The term is coined by Ted Nelson as part of his work in computers and information management/access.
The term as defined by PCMag.com: "A linkage between related information. Hypertext is the foundation of the World Wide Web, enabling users to click on a link to obtain more information on a subsequent page on the same site or from a Web site anywhere in the world. Hypertext is the umbrella term for all links, whether appearing as text (word, phrase or sentence) or as an icon or other graphical element, the latter technically called a 'hypergraphic.' The terms 'hypertext,' 'hyperlink' and 'link' are also used synonymously."
Nelson would further define the term and explain the concept in his 1965 paper "Complex information processing: A file structure for the complex, the changing and the indeterminate." He wrote: "Let me introduce the word 'hypertext' to mean a body of written or pictorial material interconnected in such a complex way that it could not be conveniently be presented or represented on paper. It may contain summaries, or maps of its contents and their interrelations; it may contain annotations, additions and footnotes from scholars who have examined it. Let me suggest that such an object and system, properly designed and administered, could have great potential for education, increasing the student's range of choices, his sense of freedom, his motivation, and his intellectual grasp."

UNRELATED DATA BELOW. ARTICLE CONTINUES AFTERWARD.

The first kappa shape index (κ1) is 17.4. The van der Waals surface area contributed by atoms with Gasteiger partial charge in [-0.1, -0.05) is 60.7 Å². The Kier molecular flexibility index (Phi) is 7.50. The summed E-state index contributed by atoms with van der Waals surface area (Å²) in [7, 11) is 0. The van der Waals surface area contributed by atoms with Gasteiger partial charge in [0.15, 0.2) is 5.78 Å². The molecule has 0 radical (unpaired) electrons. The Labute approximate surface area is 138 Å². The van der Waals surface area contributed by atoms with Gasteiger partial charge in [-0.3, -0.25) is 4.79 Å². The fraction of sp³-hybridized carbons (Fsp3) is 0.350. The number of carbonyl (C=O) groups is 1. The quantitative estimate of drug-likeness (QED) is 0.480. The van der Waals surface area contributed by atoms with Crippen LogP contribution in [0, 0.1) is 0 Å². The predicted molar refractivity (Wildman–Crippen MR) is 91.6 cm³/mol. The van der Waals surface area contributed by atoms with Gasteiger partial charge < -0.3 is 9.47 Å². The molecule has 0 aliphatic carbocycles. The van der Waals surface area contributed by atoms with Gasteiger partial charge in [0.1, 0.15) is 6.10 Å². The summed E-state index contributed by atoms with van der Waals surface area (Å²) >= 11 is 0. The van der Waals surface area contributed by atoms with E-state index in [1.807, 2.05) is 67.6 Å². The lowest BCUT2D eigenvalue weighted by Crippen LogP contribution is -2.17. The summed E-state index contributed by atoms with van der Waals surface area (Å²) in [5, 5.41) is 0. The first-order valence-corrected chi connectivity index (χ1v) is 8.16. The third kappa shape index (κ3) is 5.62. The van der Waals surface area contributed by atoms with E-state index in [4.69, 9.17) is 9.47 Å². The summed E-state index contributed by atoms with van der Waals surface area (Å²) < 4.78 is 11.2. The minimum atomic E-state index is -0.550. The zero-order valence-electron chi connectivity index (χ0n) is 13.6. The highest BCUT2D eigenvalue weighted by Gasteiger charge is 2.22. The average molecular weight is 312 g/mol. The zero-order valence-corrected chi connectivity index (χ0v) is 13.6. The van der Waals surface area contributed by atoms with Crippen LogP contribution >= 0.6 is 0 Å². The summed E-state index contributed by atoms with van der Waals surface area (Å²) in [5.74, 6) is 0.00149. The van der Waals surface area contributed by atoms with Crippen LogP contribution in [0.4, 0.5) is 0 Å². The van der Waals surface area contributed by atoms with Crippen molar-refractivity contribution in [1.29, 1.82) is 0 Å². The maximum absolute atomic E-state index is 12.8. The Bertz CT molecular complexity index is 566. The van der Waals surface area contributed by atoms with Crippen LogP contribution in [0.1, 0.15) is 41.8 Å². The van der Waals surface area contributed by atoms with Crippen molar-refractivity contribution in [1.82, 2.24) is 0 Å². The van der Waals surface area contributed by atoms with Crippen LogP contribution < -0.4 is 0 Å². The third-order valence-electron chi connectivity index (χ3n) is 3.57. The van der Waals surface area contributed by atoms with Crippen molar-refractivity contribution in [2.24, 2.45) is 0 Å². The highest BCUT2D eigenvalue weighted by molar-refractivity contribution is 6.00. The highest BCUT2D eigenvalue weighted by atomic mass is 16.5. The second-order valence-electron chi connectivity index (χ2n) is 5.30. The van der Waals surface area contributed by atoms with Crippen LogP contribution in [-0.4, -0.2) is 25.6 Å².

Illustration by Nelson for his 1974 book "Computer Lib / Dream Machines."
* Nelson's website: @ (Project Xanadu: @)
* Nelson entry from "The Internet: A Historical Encyclopedia" (2005): @
* Text of Nelson's 1965 paper: @
* "Did Ted Nelson first use the word 'hypertext' at Vassar College?" (Vassar site): @
* Entry from "History of the Web" (Bob Hopgood, Oxford Brookes University, 2001): @
* "Hypertext: Towards a Definition" (from Media-Studies.ca): @
* Vision and Reality of Hypertext and Graphical User Interfaces: @
* "The New Media Reader" (2003): @
* NetLingo (Internet dictionary): @
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